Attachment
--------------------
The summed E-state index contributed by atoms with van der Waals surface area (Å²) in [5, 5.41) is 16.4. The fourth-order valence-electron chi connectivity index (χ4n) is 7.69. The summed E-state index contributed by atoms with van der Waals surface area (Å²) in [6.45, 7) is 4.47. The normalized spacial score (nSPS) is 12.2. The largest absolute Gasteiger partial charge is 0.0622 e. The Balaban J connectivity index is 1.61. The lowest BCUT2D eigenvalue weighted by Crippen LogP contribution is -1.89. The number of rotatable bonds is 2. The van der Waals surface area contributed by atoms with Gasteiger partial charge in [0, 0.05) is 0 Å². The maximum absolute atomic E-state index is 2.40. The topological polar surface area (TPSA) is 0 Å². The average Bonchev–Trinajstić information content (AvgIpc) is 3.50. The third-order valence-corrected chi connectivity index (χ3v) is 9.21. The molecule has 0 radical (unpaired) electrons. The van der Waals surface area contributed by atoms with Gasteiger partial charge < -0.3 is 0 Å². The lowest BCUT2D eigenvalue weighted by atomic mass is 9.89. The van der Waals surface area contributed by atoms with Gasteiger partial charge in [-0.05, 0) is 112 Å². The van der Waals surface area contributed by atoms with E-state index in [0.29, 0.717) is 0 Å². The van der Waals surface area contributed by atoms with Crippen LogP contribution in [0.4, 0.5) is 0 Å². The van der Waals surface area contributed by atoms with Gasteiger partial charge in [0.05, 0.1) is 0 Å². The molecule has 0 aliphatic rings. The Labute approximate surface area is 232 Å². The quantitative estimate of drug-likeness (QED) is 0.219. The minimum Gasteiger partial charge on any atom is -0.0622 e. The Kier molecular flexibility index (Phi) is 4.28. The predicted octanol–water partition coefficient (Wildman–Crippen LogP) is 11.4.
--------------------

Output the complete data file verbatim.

The summed E-state index contributed by atoms with van der Waals surface area (Å²) in [5, 5.41) is 16.4. The fourth-order valence-electron chi connectivity index (χ4n) is 7.69. The summed E-state index contributed by atoms with van der Waals surface area (Å²) in [6.45, 7) is 4.47. The normalized spacial score (nSPS) is 12.2. The largest absolute Gasteiger partial charge is 0.0622 e. The Balaban J connectivity index is 1.61. The lowest BCUT2D eigenvalue weighted by Crippen LogP contribution is -1.89. The number of rotatable bonds is 2. The van der Waals surface area contributed by atoms with Gasteiger partial charge in [0, 0.05) is 0 Å². The maximum absolute atomic E-state index is 2.40. The topological polar surface area (TPSA) is 0 Å². The average Bonchev–Trinajstić information content (AvgIpc) is 3.50. The third-order valence-corrected chi connectivity index (χ3v) is 9.21. The molecule has 0 radical (unpaired) electrons. The van der Waals surface area contributed by atoms with Gasteiger partial charge < -0.3 is 0 Å². The lowest BCUT2D eigenvalue weighted by atomic mass is 9.89. The van der Waals surface area contributed by atoms with Gasteiger partial charge in [-0.05, 0) is 112 Å². The van der Waals surface area contributed by atoms with E-state index in [0.29, 0.717) is 0 Å². The van der Waals surface area contributed by atoms with Crippen LogP contribution in [0.4, 0.5) is 0 Å². The van der Waals surface area contributed by atoms with Gasteiger partial charge in [0.05, 0.1) is 0 Å². The molecule has 0 aliphatic rings. The Labute approximate surface area is 232 Å². The quantitative estimate of drug-likeness (QED) is 0.219. The minimum Gasteiger partial charge on any atom is -0.0622 e. The Kier molecular flexibility index (Phi) is 4.28. The predicted octanol–water partition coefficient (Wildman–Crippen LogP) is 11.4.